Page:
Re: Pleurobranchus from the French Mediterranean

July 14, 2008
From: Dominique Horst

Concerning message #21071:

Hello Bill,

Still at the same site, we've met a specimen of Pleurobranchus testudinarius. It seems that this species has strong colour variation. Is it accordingly to their food variation? I wonder what can be the significance of the name testudinarius? Have you an idea about the name root ?

Locality: Cagnes, 8 m, France, Mediterranean sea, 09 July 2008, muddy. Length: 200 mm. Photographer: Dominique Horst.

Many thanks in advance,
Kind regards,

Horst, D., 2008 (Jul 14) Re: Pleurobranchus from the French Mediterranean. [Message in] Sea Slug Forum. Australian Museum, Sydney. Available from

Dear Dom,

Many species of Pleurobranchus show quite a variation in background colour, from pale yellow to dark brown and even reddish purple. I don't know of any work that has been done on colour variability. More importantly we have very little information on what any species of Pleurobranchus feeds on. There are a few records of species feeding on ascidians but not enough to even hazard a guess as to whether body colour is relted to food colour.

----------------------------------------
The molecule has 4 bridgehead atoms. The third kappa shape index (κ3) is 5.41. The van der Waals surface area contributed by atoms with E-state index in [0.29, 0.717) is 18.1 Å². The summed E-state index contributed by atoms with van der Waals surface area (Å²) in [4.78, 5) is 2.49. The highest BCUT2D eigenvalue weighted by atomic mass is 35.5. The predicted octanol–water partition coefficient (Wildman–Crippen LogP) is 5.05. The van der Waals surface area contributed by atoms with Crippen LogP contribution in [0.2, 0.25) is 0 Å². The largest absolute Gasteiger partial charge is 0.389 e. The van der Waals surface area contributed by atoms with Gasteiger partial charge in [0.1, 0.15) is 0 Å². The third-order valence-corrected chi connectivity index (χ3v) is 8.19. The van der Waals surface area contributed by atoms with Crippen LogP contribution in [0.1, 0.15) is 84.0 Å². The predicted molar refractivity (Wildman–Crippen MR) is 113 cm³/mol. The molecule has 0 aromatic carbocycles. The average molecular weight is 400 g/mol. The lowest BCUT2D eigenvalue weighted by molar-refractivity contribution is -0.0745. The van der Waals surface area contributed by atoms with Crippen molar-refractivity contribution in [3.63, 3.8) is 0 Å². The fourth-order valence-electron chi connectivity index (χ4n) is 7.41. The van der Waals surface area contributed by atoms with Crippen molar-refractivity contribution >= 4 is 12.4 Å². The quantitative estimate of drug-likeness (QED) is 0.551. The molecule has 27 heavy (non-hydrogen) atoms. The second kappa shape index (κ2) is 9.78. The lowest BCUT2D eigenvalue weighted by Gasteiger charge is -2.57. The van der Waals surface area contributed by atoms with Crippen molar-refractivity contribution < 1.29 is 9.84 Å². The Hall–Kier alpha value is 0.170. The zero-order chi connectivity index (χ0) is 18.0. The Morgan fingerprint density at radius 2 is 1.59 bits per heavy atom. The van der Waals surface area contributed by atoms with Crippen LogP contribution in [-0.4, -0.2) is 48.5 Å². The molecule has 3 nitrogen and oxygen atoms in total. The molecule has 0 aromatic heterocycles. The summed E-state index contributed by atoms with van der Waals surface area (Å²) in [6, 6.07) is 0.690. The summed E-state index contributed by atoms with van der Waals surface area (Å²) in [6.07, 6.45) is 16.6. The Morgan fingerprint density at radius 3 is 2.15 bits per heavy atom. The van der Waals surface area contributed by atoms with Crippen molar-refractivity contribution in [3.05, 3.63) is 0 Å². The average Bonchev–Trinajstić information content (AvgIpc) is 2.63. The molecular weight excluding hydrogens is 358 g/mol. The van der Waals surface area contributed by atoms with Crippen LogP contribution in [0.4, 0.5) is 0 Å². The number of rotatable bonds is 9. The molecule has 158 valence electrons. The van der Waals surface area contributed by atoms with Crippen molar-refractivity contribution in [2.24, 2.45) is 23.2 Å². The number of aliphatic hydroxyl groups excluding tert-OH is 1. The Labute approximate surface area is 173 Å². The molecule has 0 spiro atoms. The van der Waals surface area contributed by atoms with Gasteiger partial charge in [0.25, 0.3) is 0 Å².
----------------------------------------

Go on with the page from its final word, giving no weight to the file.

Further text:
I can help you with the origin of testudinarius. I am not a Latin scholar but I remember once reading that Roman soldiers had a defensive formation in which they all got into a tight group and the soldiers in the middle held their shields above their heads and the one around the edge held their shields out sideways so they were all protected from their enemies' arrows, spears and swords. They looked like a tortoise which in latin was testudo - which was also the name given to the defensive formation. If you look at your Pleurobranchus photos you can see the 'shields', outlined in pink, and imagine the Roman soldiers underneath.

Best wishes,
Bill Rudman

Rudman, W.B., 2008 (Jul 14). Comment on Re: Pleurobranchus from the French Mediterranean by Dominique Horst. [Message in] Sea Slug Forum. Australian Museum, Sydney. Available from

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